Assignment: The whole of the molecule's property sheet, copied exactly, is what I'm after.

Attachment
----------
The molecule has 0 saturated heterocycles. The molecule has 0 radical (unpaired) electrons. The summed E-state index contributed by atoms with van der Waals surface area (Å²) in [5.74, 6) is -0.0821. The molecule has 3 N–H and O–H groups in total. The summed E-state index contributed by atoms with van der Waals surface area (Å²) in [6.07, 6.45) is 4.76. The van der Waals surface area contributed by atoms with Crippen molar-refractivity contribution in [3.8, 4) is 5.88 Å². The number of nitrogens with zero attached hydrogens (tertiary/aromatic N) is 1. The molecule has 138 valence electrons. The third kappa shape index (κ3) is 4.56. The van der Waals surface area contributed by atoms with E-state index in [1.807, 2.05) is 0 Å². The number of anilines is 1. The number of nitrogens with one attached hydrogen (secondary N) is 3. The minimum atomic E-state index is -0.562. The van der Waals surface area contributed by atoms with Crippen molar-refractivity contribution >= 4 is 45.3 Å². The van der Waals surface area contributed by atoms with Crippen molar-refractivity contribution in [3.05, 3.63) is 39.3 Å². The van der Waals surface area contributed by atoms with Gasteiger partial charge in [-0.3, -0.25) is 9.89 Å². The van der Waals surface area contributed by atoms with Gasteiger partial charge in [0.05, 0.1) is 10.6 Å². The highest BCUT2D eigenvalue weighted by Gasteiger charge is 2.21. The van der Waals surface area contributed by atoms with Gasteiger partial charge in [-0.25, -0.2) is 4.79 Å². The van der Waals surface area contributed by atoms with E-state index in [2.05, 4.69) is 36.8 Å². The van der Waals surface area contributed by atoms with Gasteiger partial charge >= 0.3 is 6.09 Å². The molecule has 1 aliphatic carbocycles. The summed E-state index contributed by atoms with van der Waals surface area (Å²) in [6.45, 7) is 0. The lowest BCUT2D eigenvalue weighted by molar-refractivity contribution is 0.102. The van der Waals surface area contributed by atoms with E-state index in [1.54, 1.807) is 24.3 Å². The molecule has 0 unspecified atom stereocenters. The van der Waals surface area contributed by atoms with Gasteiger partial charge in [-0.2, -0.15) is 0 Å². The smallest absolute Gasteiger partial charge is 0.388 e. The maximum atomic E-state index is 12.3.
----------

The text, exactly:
The molecule has 0 saturated heterocycles. The molecule has 0 radical (unpaired) electrons. The summed E-state index contributed by atoms with van der Waals surface area (Å²) in [5.74, 6) is -0.0821. The molecule has 3 N–H and O–H groups in total. The summed E-state index contributed by atoms with van der Waals surface area (Å²) in [6.07, 6.45) is 4.76. The van der Waals surface area contributed by atoms with Crippen molar-refractivity contribution in [3.8, 4) is 5.88 Å². The number of nitrogens with zero attached hydrogens (tertiary/aromatic N) is 1. The molecule has 138 valence electrons. The third kappa shape index (κ3) is 4.56. The van der Waals surface area contributed by atoms with E-state index in [1.807, 2.05) is 0 Å². The number of anilines is 1. The number of nitrogens with one attached hydrogen (secondary N) is 3. The minimum atomic E-state index is -0.562. The van der Waals surface area contributed by atoms with Crippen molar-refractivity contribution >= 4 is 45.3 Å². The van der Waals surface area contributed by atoms with Crippen molar-refractivity contribution in [3.05, 3.63) is 39.3 Å². The van der Waals surface area contributed by atoms with Gasteiger partial charge in [-0.3, -0.25) is 9.89 Å². The van der Waals surface area contributed by atoms with Gasteiger partial charge in [0.05, 0.1) is 10.6 Å². The highest BCUT2D eigenvalue weighted by Gasteiger charge is 2.21. The van der Waals surface area contributed by atoms with Gasteiger partial charge in [-0.25, -0.2) is 4.79 Å². The van der Waals surface area contributed by atoms with E-state index in [2.05, 4.69) is 36.8 Å². The van der Waals surface area contributed by atoms with Gasteiger partial charge >= 0.3 is 6.09 Å². The molecule has 1 aliphatic carbocycles. The summed E-state index contributed by atoms with van der Waals surface area (Å²) in [6.45, 7) is 0. The lowest BCUT2D eigenvalue weighted by molar-refractivity contribution is 0.102. The van der Waals surface area contributed by atoms with E-state index in [1.54, 1.807) is 24.3 Å². The molecule has 0 unspecified atom stereocenters. The van der Waals surface area contributed by atoms with Gasteiger partial charge in [-0.2, -0.15) is 0 Å². The smallest absolute Gasteiger partial charge is 0.388 e. The maximum atomic E-state index is 12.3.